How to Use Cash Flows in an LBO Model: Debt, Dividends, and “Dough” (11:00)
In this tutorial, you’ll learn how to treat a company’s Free Cash Flow in an LBO model, and how the different assumptions (letting its Cash balance accumulate vs. repaying Debt vs. issuing Dividends) affect the IRR.
QUESTION: “I’m completing an LBO model case study. I understand there’s a difference if the company uses its cash flow to issue Dividends to the PE firm instead of repaying Debt.
But what if it lets Cash accumulate? Is that equivalent to repaying Debt?”
SHORT ANSWER: No, they’re not equivalent. Repaying Debt will almost always produce a higher IRR because by repaying Debt, the company reduces its Interest Expense in the holding period, resulting in higher FCF and higher Cash generation by the end.
The difference is usually pretty small, but it’s more pronounced at higher interest rates or with higher FCF relative to the initial Debt used to fund the deal.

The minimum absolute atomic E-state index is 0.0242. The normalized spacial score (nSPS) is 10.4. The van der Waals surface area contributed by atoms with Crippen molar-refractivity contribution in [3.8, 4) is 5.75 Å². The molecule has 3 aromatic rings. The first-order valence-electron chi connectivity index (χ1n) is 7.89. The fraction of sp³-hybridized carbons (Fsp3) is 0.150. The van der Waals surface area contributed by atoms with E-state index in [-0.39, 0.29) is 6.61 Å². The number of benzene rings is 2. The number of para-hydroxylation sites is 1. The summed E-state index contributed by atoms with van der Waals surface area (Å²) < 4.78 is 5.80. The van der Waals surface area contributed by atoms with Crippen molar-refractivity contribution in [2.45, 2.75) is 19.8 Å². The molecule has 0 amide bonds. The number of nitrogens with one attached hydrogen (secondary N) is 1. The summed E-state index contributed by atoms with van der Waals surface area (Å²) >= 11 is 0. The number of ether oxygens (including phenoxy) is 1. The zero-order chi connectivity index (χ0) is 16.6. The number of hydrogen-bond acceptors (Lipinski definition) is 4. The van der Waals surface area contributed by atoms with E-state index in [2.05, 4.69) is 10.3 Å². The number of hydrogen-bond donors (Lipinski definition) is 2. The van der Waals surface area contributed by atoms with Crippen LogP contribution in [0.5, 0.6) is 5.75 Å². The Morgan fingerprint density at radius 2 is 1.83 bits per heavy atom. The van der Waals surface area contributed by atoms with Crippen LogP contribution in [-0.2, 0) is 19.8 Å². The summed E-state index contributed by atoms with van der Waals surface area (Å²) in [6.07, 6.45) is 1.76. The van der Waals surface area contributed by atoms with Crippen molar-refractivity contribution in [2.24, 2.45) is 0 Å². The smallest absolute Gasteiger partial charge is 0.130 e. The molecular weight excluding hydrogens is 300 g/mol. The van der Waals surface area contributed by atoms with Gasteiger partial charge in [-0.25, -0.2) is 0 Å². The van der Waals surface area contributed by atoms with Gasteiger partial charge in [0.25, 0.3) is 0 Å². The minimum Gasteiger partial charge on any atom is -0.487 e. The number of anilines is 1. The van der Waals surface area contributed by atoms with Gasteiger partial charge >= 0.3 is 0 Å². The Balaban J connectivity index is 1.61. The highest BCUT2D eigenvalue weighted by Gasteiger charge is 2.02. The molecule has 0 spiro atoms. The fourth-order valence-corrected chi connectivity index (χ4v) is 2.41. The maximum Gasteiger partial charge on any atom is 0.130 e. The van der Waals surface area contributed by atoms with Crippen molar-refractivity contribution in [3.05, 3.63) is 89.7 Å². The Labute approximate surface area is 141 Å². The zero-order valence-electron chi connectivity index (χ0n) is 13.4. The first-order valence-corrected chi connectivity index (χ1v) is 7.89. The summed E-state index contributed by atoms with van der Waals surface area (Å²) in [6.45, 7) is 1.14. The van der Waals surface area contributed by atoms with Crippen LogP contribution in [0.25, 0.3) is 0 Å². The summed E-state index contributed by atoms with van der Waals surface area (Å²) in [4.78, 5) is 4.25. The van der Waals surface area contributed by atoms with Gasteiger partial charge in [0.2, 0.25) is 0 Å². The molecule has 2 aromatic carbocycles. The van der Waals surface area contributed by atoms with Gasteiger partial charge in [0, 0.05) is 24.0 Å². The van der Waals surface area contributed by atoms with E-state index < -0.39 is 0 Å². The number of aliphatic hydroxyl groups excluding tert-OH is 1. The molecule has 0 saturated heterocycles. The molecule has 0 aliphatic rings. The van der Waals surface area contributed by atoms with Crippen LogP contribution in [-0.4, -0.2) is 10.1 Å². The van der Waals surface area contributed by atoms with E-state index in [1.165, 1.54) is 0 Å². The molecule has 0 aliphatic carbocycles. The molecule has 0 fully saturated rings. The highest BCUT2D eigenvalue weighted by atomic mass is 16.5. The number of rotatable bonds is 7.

In general, issuing Dividends will tend to produce a higher IRR than the other two options because of the time value of money: Money is worth more today than it is tomorrow, so it’s better for the PE firm to get that cash flow in Years 1-2 rather than waiting until Year 5 to get it.
Interestingly, the MoM multiple stays about the same because it is not affected by time or the time value of money – these different options mainly impact the IRR.
If you assume no Interest Income on Cash, in a simple model, letting Cash accumulate vs. issuing Dividends results in the same MoM multiple (though the IRR still differs).
In your models, it’s not worth thinking about these options in detail unless they specifically ask you to do so. In a 1-3-hour case study, you shouldn’t spend any time on unnecessary details or features such as these.
It’s nice to be able to add a “switch” that changes the treatment of FCF, but it’s in the bells and whistles category more than anything else.
The treatment of FCF will never make a huge impact on the IRR (e.g., doubling it from 10% to 20%), but it could change it by small percentages and make your investment recommendation look a bit better.
So, keep these tricks in your back pocket… but stay focused on the core parts of the model, such as projecting the company’s revenue, expenses, and cash flow, and getting the Debt repayment and Exit calculations correct.